Henrik Moltke "It’s important to keep the internet underpinned by principles that allow for the next Facebook — for the next competitor or a new paradigm..."

Henrik Moltke is a journalist, researcher, and filmmaker. His recent work has appeared in The Intercept, The New York Times, at the Whitney Museum and at the Sundance Film Festival. Moltke won the 2014 Danish Investigative Journalism Award and co-directed Project X, with Laura Poitras.

NOTE: This story is the outcome of an early test of using StoryEngine as a grant reporting mechanism. Instead of submitting a written report, grantees tell their story via an interview, which is then co-edited and shared publicly. The methodology and question set are evolving, and will be posted on GitHub.


Henrik’s Story

Can you start by giving me a broad overview of your work, and then highlighting what you’re working on now?

I have an audio storytelling background and have done a number of projects where I try to unpack complicated technical issues — the societal consequences of technology — by telling narrative-based stories. In 2011, when I started exploring surveillance issues, I was working on a radio documentary called Wo das Internet Lebt / Hvor Internettet Bor — a collaboration between me and Moritz Metz, a German audio reporter. We thought it was strange that we didn’t have a clear idea where our data is physically located. At the same time, I was also interested in the bigger subject area of internet freedom and internet governance — specifically about the abstract notions of the cloud. When we use cloud-based services, what actually happens? Where is this stuff? Moritz and I embarked on a long journey but it was hard for me to find a clear and appealing narrative.

Then Edward Snowden came forward in June 2013. Suddenly the story emerged. I was able to travel to Rio de Janeiro and connect with Glenn Greenwald and we agreed that I would cover Denmark, my home country, in terms of reporting on the documents with colleagues from a Danish newspaper, Information.dk. Glenn then connected us with Laura Poitras in Berlin and we wrote a number of stories in collaboration with her.

I was still interested in the physical aspects of surveillance and had started researching the Snowden archive looking for evidence of where this happened. Laura asked me if I wanted to travel with her to New York to work on one of the stories, I had been researching the NSA’s partnership with AT&T. The New York Times and agreed to collaborate on the reporting but didn’t want to disclose the physical infrastructure locations. They were initially difficult to work with on this sensitive topic, so we decided to work with, Julia Angwin and Jeff Larson at ProPublicaand put together enough hard evidence for the story. After getting enough to back the story, we circled back to The New York Times and resumed the collaboration with them. In the end, when it was finished, the AT&T story was a big deal. When I landed in Berlin the day after it came out, the story was on the displays in Tegel Airport.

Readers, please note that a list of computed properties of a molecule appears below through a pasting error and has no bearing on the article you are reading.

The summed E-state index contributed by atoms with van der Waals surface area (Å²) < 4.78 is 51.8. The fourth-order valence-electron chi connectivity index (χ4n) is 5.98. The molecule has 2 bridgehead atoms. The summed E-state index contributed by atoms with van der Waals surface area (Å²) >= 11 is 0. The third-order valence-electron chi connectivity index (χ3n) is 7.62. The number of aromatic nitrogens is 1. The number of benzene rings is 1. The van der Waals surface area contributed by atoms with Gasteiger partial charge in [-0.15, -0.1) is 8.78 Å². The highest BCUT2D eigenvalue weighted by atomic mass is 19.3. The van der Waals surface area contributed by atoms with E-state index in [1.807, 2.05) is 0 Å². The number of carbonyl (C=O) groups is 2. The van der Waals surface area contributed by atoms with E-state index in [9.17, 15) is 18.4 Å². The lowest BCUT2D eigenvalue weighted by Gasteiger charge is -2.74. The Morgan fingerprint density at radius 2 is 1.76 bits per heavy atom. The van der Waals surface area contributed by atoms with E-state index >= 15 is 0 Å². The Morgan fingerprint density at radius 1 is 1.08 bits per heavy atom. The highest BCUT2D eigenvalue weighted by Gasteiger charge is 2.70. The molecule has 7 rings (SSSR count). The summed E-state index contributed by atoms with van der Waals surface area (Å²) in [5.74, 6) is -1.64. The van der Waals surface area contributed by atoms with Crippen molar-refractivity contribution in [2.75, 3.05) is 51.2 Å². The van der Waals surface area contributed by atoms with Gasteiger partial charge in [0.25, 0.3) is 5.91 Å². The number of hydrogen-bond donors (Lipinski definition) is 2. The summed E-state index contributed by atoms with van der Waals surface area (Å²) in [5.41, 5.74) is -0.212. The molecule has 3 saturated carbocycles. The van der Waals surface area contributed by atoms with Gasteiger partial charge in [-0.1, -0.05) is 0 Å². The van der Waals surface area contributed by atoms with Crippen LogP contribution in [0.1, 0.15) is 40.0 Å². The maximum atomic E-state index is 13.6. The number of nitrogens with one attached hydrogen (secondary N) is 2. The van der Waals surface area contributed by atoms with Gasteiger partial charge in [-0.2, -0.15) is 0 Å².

The AT&T story was also important because we were able to prove what everyone had suspected, and which was very clear from the documents: that the NSA had decades-long collaborations with U.S. telecom companies. The way I was finally able to confirm that AT&T was indeed the partner with the codename we were looking at was by looking at physical infrastructure and the traces of it mentioned in the archive. You can’t have a big surveillance apparatus without it being connected to physical places and cables. I found that an earthquake in Japan had severed one of the subsea cables between Asia and the U.S.  In one Snowden document, the cable station serving this station was described as offline for four months and the day it went back online, when the collection could start again, was the day that the cable between Japan and the U.S. was repaired. Starting from there, with Julia and Jeff from ProPublica, we were able to piece together evidence that could prove this collaboration.

That was a very satisfying experience, but I still really wanted to speak more about the physical locations. At the same time, I felt there were things in the documents that called for other kinds of reporting or storytelling styles; things that didn’t fit into the strict matrix of traditional investigative reporting. Things that told another kind of story about the environment. I was lucky to be able to start working on projects with Laura and other reporters such as Ryan Gallagherfrom The Intercept, combining hard-hitting journalism with other forms of storytelling. I helped Laura with research for her exhibition Astro Noise at the Whitney Museum and out of that I found an amazing story that I reported with Cora Currier about an operation in Cyprus that enabled British and American spies to hack into Israeli drones’ onboard cameras and tap into their video feeds.

Laura and I also collaborated on a story about a building in downtown Manhattan. This project consisted both of traditional investigative reporting and a short documentary filmProject X.

In Project X, we focused on the everyday world of the people who work for secretive government agencies and have to interface with the private companies they rely on. We asked questions like “What do you do if your car breaks down while you’re on your way to meet with these private companies? Who do you call?” or “What do you do if someone finds out that you work for the government?” While the written piece connects AT&T, the NSA, the FBI, and AT&T’s building at 33 Thomas Street in Manhattan, the film dwells a lot on the writing style of the documents, masterfully voiced over by Rami Malek (Mr. Robot) and Michelle Williams (Manchester by the Sea).